Perception and the design of forms — Part 4: Figure/ground

We're making our way through a series of articles on how the visual design of forms should be influenced by the way humans see. So far, we've examined the three characteristics:

Characteristics (things that are an aspect of a single object)

Now we turn to the first of three relationship principles:

Relationships (things that are about how multiple objects relate)

In this article we are going to explain the principle of figure/ground, which is surprisingly central to how forms work. More often than not this principle is — unintentionally — applied well. But we'll also show you a few examples of when it isn't.

Figures are things, ground is what's left

Look around you. Everything you see falls into one of two categories: objects; and the surfaces that they sit on, beside, in front or inside of. For example, in Figure 1 below, we see objects — like the sofa and the coffee table — and we see the surfaces those objects are on — like the floor.

Figure 1: Wherever we look we see figures (e.g. the cushions, the curtains, the remote controls) and ground (e.g. the floor, the walls, the outside).

In Gestalt theory, the term for an object is figure and the term for everything else is ground. What determines whether something is figure or ground is as follows.


  • are in the foreground;
  • have definite shape; and
  • are not the ‘remainder’ of other shapes.


  • is in the background;
  • is continuous behind figures; and
  • has no clear position in space.

As you might expect, this distinction between figure and ground can become complicated very quickly. Look again at Figure 1 and you may see that the sofa could be considered a figure in relation to the floor, but ground in relation to the cushions. Our brains are clever enough to work out all these relationships at once, to give us a total picture in which the objects, and the surfaces they are on, make sense.

Thankfully, forms are not nearly as complex a visual stimulus as a view of one's living room. As such, it doesn't take much for the figures to be made distinct from the ground, as the example in Figure 2 illustrates.

In this form, a thin grey border is all that is needed to make the write-in boxes appear to be figures, sitting on top of the background of the form. Once we see things as figures, the fact that they are on a form tells us that they are the things we interact with.

Figure 2: Even though there aren't many visual elements or treatments on this page, people still know immediately where to put their cursor (or pen) and type (or write).

Use just the right amount of visual design to create your figures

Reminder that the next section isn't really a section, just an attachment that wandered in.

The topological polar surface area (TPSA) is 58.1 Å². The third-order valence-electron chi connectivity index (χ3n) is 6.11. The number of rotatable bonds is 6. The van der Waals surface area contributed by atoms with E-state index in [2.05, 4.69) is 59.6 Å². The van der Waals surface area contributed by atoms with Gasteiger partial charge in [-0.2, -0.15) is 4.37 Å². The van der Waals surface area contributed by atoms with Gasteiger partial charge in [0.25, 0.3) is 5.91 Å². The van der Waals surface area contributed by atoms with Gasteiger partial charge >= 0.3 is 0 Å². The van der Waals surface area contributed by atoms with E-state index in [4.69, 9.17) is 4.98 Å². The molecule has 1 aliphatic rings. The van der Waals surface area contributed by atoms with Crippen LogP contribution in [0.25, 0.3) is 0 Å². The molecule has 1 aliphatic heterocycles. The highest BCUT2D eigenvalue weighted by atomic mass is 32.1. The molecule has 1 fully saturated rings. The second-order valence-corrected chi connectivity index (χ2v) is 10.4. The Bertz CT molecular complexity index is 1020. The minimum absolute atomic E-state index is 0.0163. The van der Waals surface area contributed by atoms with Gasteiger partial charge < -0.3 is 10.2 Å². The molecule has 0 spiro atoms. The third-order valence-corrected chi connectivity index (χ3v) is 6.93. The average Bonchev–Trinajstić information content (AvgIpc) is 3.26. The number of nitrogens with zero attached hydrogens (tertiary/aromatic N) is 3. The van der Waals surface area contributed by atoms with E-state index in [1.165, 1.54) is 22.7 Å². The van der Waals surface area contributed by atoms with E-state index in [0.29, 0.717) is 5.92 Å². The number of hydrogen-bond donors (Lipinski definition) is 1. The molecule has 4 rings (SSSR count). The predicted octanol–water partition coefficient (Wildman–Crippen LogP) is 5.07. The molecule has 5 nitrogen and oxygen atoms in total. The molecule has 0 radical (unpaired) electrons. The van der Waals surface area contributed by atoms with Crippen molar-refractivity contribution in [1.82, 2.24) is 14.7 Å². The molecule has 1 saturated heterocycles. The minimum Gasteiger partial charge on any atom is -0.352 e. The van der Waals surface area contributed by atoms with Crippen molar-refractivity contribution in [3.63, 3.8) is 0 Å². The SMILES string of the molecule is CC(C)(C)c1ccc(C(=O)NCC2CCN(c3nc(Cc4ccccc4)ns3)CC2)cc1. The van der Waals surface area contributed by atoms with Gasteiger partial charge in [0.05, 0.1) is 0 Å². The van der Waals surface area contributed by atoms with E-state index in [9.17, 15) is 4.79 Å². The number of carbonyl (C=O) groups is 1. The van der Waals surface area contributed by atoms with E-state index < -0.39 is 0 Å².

Too much visual design is wasted on figures

As Figure 2 showed, not much is needed to make our form widgets be seen as figures. Too often, designers are worried that users won't know what to do, so the designer adds further visual treatment to make the different form elements stand out even more.

With forms, the figure/ground principle tells us we need to use just enough visual treatment to make the figures visible. Any more than that is not only distracting, but is an additional burden on the user, as every visual element has to be cognitively processed.

In Figures 3 and 4 below, there was no need to add the field shading or border colours. In fact, they make filling out the form harder than it needs to be.

Figure 3: The yellow shading and blue borders on the fields of this form are not only unnecessary, they lead to inconsistency when other fields — like the drop-down — are not styled that way.

Figure 4: The red borders on this form's fields are not needed and actually make the form seem more cluttered and overwhelming.

Not enough visual design hides figures

Similarly, not enough visual design can make figures hard to identify and leave form-fillers scratching their heads. This doesn't happen very often, probably because electronic form widgets have borders by default. However, we did come across the form in Figure 5 below. Took us a while to work out how to fill this form out. How about you?

Figure 5: The lack of borders on the drop-downs on this form makes them hard to see as figures.

In summary, we can rely on the principle of figure/ground to help users work out where the interactive widgets on a form are. This principle is very effective, so only a small amount of visual treatment is needed to invoke it, any more is a serious waste. Think of it as a Goldilocks principle: not too much, not too little, just right.